This section is from "The Horticulturist, And Journal Of Rural Art And Rural Taste", by P. Barry, A. J. Downing, J. Jay Smith, Peter B. Mead, F. W. Woodward, Henry T. Williams. Also available from Amazon: Horticulturist and Journal of Rural Art and Rural Taste.
" All these are items in the description of a winter evening, which must surely be familiar to everybody born in a cold latitude; and it is evident that most of these delicacies cannot be ripened without weather stormy or inclement in some way or other. Ton need not be particular whether it be snow, or frost, or wind so strong that (as some one has said) ' you may lean your back against it like a post.' Something of the sort I must have, and if I have it not, I think myself in a manner ill-used; for why am I called on to pay so heavily for winter in coals, candles, Ac, if I am not to have the article good of its kind? No; a Canadian winter for my money, or a Russian one, where every man is but a co-proprietor with the north wind in the fee simple of his own ears".
There are many who will recognize the value of such scenes; for ourselves, we confess to its pleasures, but a little milder would be more to our taste. The whistling of southern breezes rushing up the valleys, and quickening with their warmth the early flower - the budding lilac.and syringa - the opening leaf of the sturdy oak - awaken in our breast that balm to man's pilgrimage, the ever open-handed boon to our earthly thoughts, hope. In the cold winter, we are thrown altogether upon our own resources. In the spring time of year, all nature rejoices us as a companion; her florets gem every twig; each day brings new beauties, each month new fruits, that are better than candles, coal, and curtains. But yet, to us, born to the rigors of frost, and writing, as we are, in the midst of its biting, enjoyment is not cut off.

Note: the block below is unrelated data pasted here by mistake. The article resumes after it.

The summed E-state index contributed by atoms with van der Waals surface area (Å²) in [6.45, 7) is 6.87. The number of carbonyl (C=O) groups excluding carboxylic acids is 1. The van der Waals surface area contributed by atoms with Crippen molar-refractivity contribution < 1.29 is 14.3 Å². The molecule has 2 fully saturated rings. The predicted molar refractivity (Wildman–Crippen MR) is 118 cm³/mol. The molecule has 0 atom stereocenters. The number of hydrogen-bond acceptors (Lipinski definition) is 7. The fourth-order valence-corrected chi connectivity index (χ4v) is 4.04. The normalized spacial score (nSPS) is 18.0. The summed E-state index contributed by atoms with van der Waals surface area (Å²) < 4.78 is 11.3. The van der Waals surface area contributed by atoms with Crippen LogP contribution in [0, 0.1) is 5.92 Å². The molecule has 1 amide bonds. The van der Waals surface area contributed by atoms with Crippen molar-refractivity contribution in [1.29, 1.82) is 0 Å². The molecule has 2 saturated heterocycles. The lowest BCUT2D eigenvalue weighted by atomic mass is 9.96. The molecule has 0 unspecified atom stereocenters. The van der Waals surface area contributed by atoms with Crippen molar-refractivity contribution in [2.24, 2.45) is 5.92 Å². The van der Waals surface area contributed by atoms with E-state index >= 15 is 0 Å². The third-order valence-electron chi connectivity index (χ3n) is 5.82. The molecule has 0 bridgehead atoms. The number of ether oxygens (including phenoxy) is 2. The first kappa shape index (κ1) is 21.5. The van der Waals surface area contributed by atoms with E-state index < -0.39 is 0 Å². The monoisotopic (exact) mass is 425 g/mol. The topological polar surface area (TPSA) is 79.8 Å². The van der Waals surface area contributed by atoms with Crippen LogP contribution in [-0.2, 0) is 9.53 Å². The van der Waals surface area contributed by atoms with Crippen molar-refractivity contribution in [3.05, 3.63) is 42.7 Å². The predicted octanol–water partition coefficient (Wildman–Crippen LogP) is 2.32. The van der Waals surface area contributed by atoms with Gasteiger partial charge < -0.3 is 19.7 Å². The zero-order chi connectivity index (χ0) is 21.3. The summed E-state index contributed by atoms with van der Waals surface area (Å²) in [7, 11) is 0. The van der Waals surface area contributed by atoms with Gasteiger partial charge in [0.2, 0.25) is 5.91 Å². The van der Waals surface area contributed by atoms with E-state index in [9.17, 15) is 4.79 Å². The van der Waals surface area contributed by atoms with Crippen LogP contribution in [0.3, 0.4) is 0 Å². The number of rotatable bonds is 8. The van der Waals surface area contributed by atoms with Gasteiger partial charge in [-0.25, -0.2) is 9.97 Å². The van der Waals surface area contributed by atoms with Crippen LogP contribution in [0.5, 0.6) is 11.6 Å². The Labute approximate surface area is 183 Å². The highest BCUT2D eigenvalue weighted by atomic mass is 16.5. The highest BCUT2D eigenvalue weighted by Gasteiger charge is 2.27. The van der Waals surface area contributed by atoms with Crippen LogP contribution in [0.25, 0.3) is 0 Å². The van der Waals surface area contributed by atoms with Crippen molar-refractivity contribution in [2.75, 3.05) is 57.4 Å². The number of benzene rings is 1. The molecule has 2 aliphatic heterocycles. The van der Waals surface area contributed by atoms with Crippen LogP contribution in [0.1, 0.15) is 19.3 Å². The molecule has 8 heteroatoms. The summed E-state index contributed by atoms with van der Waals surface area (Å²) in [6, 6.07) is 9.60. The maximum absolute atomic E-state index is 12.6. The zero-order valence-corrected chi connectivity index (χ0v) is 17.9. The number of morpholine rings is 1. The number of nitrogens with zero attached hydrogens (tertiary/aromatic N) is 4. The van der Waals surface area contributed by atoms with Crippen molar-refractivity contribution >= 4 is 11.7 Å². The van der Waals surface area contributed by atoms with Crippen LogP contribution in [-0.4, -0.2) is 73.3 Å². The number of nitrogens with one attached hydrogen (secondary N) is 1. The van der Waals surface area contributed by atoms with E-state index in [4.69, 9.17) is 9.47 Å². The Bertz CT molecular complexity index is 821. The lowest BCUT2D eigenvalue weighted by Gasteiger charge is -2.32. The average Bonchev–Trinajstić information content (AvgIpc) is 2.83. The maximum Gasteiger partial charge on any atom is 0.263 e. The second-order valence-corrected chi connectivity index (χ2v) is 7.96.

This is the time to study man, and to gain some little more insight into nature's workings; books of botany, and histories of birds, of insects, the growth, and the legends of trees, are resources for the winter evening. A pursuit of some kind most surely cheers the wintry night. Do our readers remember how thoroughly happy they have been when something was going on of a winter's evening, the family, may be, assembled round a blazing hearth, and all engaged in paring apples? or constructing some rustic piece of furniture for the approaching spring 1 It is sufficient to produce the enjoyment our pleasing author has shadowed so well, that all hands should be employed in what interests the mind; something doing, something done, accomplished! time not thrown away, sends all hands happy to their rest.
In northern climes, where the days are shorter than in the more tropical regions, this species of comfort and pleasure is better known than in southern lands. The family makes preparation for the longer period of darkness, and assembles round a fire common to all. One perhaps reads while the others work, and from this period of their lives they produce the ornamental objects which embellish their home, or those numerous small wares which load down every vessel's deck that leaves an Eastern port. Such - either intellectual pursuits and pleasures, mechanical employments, or, better, both combined - should all aim at, who desire to hail another day with energy for renewed exertion, and in good humor with their fellow creatures.